Today’s blog is written by Malynn Utzinger, Director of Integrative Practices, and Tim Weitzel, ESI Architect.
The essence of emotional and social intelligence (ESI) is a mindful and intentional approach towards life. This translates into our ability to recognize our internal states in each moment and being able to discern whether a current inner state serves ourselves and others or whether it is self-defeating and potentially destructive to others. ESI is the capacity to choose to move towards a greener, more optimistic and empowering state. It is also being able to tune into other people’s experience with empathy and compassion in order to choose the most appropriate response to them, and it is knowing how to respond skillfully –at work and at home — in a way that leads to the best possible outcomes.
COVID-19 presents a challenge to our normal lives that has caused many to find themselves experiencing increased anxiety and contextual depression—a sluggish tiredness that mitigates against a sense of empowerment and aliveness. In times of stress and uncertainty, Emotional and Social Intelligence (ESI) helps us grow the capacity to face life as it is with vitality, optimism and compassion. This compassion, it must be said, is also meant to be extended to ourselves, when we come, even momentarily, to the limits of our optimism and vitality. This blog series is specifically intended to provide teachings and guidance for enlivening ourselves in challenging times, especially those brought about by COVID-19. This first installment addresses the topic of our inner multiplicity and the power this gives us to hold more of life and to function freely instead of becoming fractured.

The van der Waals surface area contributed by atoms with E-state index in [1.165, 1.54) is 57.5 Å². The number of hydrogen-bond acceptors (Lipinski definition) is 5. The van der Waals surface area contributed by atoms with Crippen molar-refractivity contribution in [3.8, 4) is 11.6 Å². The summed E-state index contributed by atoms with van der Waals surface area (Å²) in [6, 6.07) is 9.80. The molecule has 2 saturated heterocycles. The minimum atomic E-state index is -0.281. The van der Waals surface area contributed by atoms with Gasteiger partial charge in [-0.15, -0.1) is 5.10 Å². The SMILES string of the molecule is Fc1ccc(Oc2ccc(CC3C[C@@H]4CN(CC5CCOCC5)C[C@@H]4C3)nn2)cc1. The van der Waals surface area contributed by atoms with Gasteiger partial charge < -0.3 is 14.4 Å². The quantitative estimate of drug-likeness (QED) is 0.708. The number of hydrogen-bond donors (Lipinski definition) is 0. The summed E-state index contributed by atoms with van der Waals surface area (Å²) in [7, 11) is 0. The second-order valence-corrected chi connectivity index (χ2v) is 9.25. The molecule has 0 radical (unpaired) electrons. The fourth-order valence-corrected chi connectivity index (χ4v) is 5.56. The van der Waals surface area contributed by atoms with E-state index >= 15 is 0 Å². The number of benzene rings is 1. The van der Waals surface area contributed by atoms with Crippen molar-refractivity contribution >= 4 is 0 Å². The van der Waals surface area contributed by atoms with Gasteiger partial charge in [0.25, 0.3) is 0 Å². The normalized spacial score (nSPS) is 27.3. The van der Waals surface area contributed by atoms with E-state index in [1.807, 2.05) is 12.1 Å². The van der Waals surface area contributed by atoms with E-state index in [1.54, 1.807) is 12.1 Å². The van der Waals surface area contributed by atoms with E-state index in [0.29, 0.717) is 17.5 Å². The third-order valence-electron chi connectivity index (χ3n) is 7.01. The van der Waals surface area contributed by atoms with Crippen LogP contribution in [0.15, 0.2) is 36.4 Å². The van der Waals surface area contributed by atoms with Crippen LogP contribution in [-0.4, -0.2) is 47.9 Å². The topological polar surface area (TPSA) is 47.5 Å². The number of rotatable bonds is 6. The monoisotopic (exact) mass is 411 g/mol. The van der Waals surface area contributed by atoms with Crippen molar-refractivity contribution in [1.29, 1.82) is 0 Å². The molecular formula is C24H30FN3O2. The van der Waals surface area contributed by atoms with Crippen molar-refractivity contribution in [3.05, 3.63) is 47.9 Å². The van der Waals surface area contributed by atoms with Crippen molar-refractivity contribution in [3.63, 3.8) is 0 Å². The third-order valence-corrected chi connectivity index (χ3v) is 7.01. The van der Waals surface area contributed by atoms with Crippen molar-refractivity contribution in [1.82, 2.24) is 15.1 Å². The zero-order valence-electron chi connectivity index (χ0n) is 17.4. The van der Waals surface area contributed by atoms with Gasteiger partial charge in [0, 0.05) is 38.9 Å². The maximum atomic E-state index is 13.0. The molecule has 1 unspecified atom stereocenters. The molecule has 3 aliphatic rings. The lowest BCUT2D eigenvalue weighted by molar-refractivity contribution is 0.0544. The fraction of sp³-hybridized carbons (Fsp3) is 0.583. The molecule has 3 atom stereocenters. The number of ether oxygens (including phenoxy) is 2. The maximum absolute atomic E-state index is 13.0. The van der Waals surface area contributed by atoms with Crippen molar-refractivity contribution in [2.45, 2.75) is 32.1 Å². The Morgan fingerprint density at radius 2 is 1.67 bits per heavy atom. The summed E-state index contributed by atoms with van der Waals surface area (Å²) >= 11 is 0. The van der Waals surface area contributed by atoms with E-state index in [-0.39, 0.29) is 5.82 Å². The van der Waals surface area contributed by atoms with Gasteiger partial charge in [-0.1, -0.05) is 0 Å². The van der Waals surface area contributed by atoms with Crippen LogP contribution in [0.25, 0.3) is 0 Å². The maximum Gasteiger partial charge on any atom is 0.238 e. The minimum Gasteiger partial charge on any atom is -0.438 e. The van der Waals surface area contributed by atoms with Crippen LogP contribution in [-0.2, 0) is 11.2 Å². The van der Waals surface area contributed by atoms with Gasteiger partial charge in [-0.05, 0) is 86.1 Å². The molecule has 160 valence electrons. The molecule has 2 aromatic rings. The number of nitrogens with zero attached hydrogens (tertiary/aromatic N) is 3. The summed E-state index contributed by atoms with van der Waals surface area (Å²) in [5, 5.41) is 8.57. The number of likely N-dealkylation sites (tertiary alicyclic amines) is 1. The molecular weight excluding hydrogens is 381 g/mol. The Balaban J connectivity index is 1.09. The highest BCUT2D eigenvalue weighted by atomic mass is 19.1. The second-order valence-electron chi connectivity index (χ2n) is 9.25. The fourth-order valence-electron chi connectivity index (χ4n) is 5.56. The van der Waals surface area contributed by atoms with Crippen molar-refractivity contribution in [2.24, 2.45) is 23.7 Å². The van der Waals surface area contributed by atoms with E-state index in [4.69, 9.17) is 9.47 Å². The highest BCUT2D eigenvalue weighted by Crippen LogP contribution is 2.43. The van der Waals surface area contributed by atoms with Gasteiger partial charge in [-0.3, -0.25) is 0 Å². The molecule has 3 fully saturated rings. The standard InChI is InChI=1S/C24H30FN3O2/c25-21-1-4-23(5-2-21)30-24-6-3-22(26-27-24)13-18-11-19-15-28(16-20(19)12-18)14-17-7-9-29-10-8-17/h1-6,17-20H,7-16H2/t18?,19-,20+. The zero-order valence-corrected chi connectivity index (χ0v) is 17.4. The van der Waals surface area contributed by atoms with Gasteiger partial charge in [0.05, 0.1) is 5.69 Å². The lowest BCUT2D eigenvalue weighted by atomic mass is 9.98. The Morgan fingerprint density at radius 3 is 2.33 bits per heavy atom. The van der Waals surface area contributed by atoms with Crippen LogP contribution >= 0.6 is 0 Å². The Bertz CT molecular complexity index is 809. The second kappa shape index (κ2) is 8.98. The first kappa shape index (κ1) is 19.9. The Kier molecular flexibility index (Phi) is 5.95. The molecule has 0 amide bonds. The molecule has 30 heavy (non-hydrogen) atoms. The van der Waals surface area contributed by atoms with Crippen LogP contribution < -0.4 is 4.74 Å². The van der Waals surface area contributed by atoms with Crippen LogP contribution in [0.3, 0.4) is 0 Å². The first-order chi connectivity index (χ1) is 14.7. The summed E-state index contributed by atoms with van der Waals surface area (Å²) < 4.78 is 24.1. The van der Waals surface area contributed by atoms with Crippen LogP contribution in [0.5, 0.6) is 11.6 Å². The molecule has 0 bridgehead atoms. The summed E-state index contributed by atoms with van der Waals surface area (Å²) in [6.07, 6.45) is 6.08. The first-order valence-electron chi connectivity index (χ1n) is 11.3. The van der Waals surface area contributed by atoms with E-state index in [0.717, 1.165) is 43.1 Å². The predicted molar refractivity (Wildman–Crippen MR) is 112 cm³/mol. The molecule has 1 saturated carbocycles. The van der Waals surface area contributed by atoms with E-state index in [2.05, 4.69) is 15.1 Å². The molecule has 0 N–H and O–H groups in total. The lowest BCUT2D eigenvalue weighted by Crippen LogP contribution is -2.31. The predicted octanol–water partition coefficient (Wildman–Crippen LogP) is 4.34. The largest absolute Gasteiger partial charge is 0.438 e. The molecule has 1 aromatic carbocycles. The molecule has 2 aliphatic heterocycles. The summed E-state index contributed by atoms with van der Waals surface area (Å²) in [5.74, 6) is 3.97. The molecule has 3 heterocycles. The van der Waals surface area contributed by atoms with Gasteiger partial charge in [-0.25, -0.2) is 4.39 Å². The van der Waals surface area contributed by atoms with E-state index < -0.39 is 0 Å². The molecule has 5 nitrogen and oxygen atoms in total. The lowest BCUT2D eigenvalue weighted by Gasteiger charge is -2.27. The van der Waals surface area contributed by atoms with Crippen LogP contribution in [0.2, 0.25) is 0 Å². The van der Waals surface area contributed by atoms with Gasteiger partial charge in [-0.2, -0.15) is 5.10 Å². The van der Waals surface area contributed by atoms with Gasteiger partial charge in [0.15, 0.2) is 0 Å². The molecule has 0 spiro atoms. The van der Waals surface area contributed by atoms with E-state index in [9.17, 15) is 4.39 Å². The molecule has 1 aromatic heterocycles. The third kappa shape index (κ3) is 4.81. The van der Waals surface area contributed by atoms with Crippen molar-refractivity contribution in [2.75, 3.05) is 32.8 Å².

Exploring Our Inner Multiplicity
What do we mean by our inner multiplicity? We are comprised of an array of inner parts, perspectives and voices that make us whole. Having conscious awareness of our inner voices, being curious about them and how they affect us, is a form of self-awareness. Some inner voices can make us feel healthy and vibrant, whereas others can make us feel small. But when we have access to these parts, when we know them and have a sense of what they contribute to our lives, we are more freely functioning than when we don’t have that inner awareness.
When some of these parts are not explored or are actively suppressed, we not only lose the teachings those parts have to give us, we create psychological work in holding those doors shut. The aspects of ourselves that we decide to keep at bay can be roles we let go of in order to keep our professional selves humming – the artist, the adventurer, the woodworker, the mentor, the friend. Of course, we also shut off feelings we find unacceptable, such as fear or selfishness, which might make us feel weak, self-serving or afraid of never getting unstuck.
We must accept our multiplicity, the fact that we can show up quite different in our athletic, intellectual, sexual, spiritual—or many other—states. A heterogeneous collection of states is completely normal in us humans. The key to [enlivened] well-being is collaboration across states, not some rigidly homogenous unity.-Daniel J. Siegel
Exploring the whole of yourself might reveal aspects that have very different needs and might seem to be at odds with one another. Other aspects may be at odds with what our culture deems to be “a good way to be.” When we encounter a person who is comfortable exploring the whole of himself or herself, there can be a palpable sense of liberation or freedom about them. The poet Walt Whitman wrote in Song of Myself, “Do I contradict myself? Very well then, I contradict myself. I am large. I contain multitudes!” One can feel his expansive nature, his okayness with the whole of his life, in these lines.
In these past months, as we have each encountered changing work conditions, changing roles and sometimes threats to basic parts of ourselves which for some have led to confusion and contextual depression. Our stories that “I am a breadwinner, a planner, or professional of some kind” can easily be shaken. By enriching our sense of healthy inner multiplicity, we can restore a sense of aliveness and resilience by availing ourselves to the life energy in these other parts that were forced to take a back seat to our primary professional identity.
Accessing Multitudes During Challenging Times